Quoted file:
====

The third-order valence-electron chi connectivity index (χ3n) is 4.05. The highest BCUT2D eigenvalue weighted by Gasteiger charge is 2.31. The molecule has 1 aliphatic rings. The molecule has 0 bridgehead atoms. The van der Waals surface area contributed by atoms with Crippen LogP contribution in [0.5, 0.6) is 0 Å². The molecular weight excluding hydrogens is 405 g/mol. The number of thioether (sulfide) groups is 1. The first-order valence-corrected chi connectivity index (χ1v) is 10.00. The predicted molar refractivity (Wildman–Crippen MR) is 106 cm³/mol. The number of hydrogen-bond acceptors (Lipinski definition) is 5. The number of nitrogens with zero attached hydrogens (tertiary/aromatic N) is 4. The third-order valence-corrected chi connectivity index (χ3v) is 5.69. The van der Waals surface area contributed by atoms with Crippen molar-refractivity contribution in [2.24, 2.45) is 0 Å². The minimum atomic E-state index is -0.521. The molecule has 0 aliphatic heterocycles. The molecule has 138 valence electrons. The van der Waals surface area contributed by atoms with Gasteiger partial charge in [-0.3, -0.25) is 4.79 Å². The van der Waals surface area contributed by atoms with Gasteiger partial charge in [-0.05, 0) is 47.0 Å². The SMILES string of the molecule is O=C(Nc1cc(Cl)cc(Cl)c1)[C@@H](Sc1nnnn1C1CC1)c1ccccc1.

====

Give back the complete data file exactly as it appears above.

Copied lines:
The third-order valence-electron chi connectivity index (χ3n) is 4.05. The highest BCUT2D eigenvalue weighted by Gasteiger charge is 2.31. The molecule has 1 aliphatic rings. The molecule has 0 bridgehead atoms. The van der Waals surface area contributed by atoms with Crippen LogP contribution in [0.5, 0.6) is 0 Å². The molecular weight excluding hydrogens is 405 g/mol. The number of thioether (sulfide) groups is 1. The first-order valence-corrected chi connectivity index (χ1v) is 10.00. The predicted molar refractivity (Wildman–Crippen MR) is 106 cm³/mol. The number of hydrogen-bond acceptors (Lipinski definition) is 5. The number of nitrogens with zero attached hydrogens (tertiary/aromatic N) is 4. The third-order valence-corrected chi connectivity index (χ3v) is 5.69. The van der Waals surface area contributed by atoms with Crippen molar-refractivity contribution in [2.24, 2.45) is 0 Å². The minimum atomic E-state index is -0.521. The molecule has 0 aliphatic heterocycles. The molecule has 138 valence electrons. The van der Waals surface area contributed by atoms with Gasteiger partial charge in [-0.3, -0.25) is 4.79 Å². The van der Waals surface area contributed by atoms with Gasteiger partial charge in [-0.05, 0) is 47.0 Å². The SMILES string of the molecule is O=C(Nc1cc(Cl)cc(Cl)c1)[C@@H](Sc1nnnn1C1CC1)c1ccccc1.